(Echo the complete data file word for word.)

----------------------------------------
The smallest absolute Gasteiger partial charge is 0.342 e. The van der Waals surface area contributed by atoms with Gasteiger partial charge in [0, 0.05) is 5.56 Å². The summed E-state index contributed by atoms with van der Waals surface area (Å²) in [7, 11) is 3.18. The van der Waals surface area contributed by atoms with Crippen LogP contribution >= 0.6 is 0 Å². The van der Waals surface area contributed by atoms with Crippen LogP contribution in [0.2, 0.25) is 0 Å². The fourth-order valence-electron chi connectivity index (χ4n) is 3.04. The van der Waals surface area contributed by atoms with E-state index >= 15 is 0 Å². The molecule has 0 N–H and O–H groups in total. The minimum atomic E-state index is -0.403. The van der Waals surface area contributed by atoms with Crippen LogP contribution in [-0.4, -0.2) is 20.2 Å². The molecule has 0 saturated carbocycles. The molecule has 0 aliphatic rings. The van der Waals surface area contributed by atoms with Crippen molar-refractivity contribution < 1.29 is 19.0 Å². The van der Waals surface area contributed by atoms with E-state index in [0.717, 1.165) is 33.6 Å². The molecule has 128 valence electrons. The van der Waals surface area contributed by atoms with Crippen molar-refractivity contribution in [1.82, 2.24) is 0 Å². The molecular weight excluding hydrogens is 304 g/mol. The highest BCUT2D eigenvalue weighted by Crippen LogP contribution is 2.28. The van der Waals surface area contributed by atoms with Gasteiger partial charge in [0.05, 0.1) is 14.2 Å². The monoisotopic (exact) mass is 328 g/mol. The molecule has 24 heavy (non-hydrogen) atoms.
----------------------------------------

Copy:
The smallest absolute Gasteiger partial charge is 0.342 e. The van der Waals surface area contributed by atoms with Gasteiger partial charge in [0, 0.05) is 5.56 Å². The summed E-state index contributed by atoms with van der Waals surface area (Å²) in [7, 11) is 3.18. The van der Waals surface area contributed by atoms with Crippen LogP contribution >= 0.6 is 0 Å². The van der Waals surface area contributed by atoms with Crippen LogP contribution in [0.2, 0.25) is 0 Å². The fourth-order valence-electron chi connectivity index (χ4n) is 3.04. The van der Waals surface area contributed by atoms with E-state index >= 15 is 0 Å². The molecule has 0 N–H and O–H groups in total. The minimum atomic E-state index is -0.403. The van der Waals surface area contributed by atoms with Crippen LogP contribution in [-0.4, -0.2) is 20.2 Å². The molecule has 0 saturated carbocycles. The molecule has 0 aliphatic rings. The van der Waals surface area contributed by atoms with Crippen molar-refractivity contribution < 1.29 is 19.0 Å². The van der Waals surface area contributed by atoms with E-state index in [0.717, 1.165) is 33.6 Å². The molecule has 128 valence electrons. The van der Waals surface area contributed by atoms with Crippen molar-refractivity contribution in [1.82, 2.24) is 0 Å². The molecular weight excluding hydrogens is 304 g/mol. The highest BCUT2D eigenvalue weighted by Crippen LogP contribution is 2.28. The van der Waals surface area contributed by atoms with Gasteiger partial charge in [0.05, 0.1) is 14.2 Å². The monoisotopic (exact) mass is 328 g/mol. The molecule has 24 heavy (non-hydrogen) atoms.